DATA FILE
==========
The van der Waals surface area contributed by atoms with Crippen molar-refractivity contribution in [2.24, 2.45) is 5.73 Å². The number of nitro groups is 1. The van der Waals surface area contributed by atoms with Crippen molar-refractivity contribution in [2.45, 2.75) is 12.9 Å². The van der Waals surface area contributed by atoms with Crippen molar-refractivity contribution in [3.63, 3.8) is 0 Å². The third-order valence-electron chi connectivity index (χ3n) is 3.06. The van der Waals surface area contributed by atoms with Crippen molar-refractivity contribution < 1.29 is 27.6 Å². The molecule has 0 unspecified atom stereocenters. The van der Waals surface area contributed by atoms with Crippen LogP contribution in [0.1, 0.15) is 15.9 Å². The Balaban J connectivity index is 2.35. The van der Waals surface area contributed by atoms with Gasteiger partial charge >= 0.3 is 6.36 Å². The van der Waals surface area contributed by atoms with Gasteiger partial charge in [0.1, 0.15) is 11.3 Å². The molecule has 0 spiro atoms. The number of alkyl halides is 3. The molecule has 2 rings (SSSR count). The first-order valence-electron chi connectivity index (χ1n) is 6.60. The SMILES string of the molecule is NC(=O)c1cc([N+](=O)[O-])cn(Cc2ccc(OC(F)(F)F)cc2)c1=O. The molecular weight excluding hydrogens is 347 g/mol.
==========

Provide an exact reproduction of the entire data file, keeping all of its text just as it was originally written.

The van der Waals surface area contributed by atoms with Crippen molar-refractivity contribution in [2.24, 2.45) is 5.73 Å². The number of nitro groups is 1. The van der Waals surface area contributed by atoms with Crippen molar-refractivity contribution in [2.45, 2.75) is 12.9 Å². The van der Waals surface area contributed by atoms with Crippen molar-refractivity contribution in [3.63, 3.8) is 0 Å². The third-order valence-electron chi connectivity index (χ3n) is 3.06. The van der Waals surface area contributed by atoms with Crippen molar-refractivity contribution < 1.29 is 27.6 Å². The molecule has 0 unspecified atom stereocenters. The van der Waals surface area contributed by atoms with Crippen LogP contribution in [0.1, 0.15) is 15.9 Å². The Balaban J connectivity index is 2.35. The van der Waals surface area contributed by atoms with Gasteiger partial charge >= 0.3 is 6.36 Å². The van der Waals surface area contributed by atoms with Gasteiger partial charge in [0.1, 0.15) is 11.3 Å². The molecule has 0 spiro atoms. The number of alkyl halides is 3. The molecule has 2 rings (SSSR count). The first-order valence-electron chi connectivity index (χ1n) is 6.60. The SMILES string of the molecule is NC(=O)c1cc([N+](=O)[O-])cn(Cc2ccc(OC(F)(F)F)cc2)c1=O. The molecular weight excluding hydrogens is 347 g/mol.